Infantry Platoon 1

The Infantry platoon was one of the oddest formations of any nation in the war. The platoon headquarters consisted of the officer. The body of the platoon was split into two very large squads. These consisted of a pair of Light machine gun teams and a large rifle team.

The light machine gun teams each consisted of a light machine gunner, its loader and a two man security team. The rifle team is a large group of 11 men. The squad has two NCOs commanding it.

Infantry Platoon 2

I have changed my basing for the second platoon. This one is complete as well.

Infantry Platoon 3

This platoon is incomplete at this point. I still need to paint a full rifle team and two LMG teams. One of the pairs of LMG teams is painted but needs to be varnished and based.


As may be apparent from previous posts, I like to have casualty figures in my games. Here are my few Italian casualties. These still need a little work on their basing.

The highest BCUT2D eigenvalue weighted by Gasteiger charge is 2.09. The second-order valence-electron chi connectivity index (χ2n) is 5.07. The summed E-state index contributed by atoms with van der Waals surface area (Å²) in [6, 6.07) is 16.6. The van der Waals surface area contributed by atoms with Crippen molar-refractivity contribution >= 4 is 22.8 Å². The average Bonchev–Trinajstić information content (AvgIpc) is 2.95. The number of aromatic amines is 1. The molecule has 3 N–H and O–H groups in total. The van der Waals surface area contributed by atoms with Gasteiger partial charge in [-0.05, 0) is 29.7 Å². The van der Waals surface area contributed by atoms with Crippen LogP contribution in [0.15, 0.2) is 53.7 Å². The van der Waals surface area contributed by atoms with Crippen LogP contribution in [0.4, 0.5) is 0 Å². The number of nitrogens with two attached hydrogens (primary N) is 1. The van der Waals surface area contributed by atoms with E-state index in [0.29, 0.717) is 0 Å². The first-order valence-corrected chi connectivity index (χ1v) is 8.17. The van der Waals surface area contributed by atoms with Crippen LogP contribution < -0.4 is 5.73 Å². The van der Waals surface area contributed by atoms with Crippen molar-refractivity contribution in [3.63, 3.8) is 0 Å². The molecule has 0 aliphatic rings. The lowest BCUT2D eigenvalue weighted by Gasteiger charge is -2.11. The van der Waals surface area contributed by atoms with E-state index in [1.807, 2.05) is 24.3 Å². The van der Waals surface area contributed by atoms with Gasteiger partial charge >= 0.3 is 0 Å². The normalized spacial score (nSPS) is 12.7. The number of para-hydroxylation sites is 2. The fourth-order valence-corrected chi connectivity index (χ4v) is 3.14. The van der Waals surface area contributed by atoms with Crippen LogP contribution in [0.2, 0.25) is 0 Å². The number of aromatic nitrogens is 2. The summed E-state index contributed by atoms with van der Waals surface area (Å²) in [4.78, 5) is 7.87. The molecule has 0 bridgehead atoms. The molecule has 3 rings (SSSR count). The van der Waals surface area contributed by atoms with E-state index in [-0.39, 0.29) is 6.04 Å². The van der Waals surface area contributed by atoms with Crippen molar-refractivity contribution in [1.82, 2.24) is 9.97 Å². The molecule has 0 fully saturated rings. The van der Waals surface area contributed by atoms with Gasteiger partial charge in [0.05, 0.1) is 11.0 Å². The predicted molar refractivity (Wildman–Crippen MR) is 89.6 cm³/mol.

Divisional Support

The divisional support comes from an artillery regiment of 100mm and 75mm guns. In addition there is an Engineer Company, two anti-tank companies and am 81mm mortar battalion.

Anti Tank Gun Platoon

The Italian 45mm anti-tank gun was all the Italians had to counter any Soviet armor that they came across. By 1941, the weapon was obsolete against anything but the oldest of the Soviet equipment. Yet the Italians used them across the front. Mostly, they used artillery to counter any armor that they found.

Divisional Engineers

The Italian engineers has two separate roles and corresponded to two separate engineering companies within the division. The first was the construction crew that handled all bridging operations of the division. They created pontoon bridges and the like to cross the rivers of the Ukraine. The second are the destroyer companies or combat engineers. These are the fellows sporting flame throwers and explosives to clear out tough obstacles. None of my engineers are painted.

Divisional Artillery

This is in the same situation as my Battalion mortars. I am awaiting a forward observer unit. During the retreat of the winter of 1942/43, there were numerous examples of Italian gunners being used in the front lines to cover the retreat. However, in 1941, only the forward observers would be close to contact with the enemy.

Army Support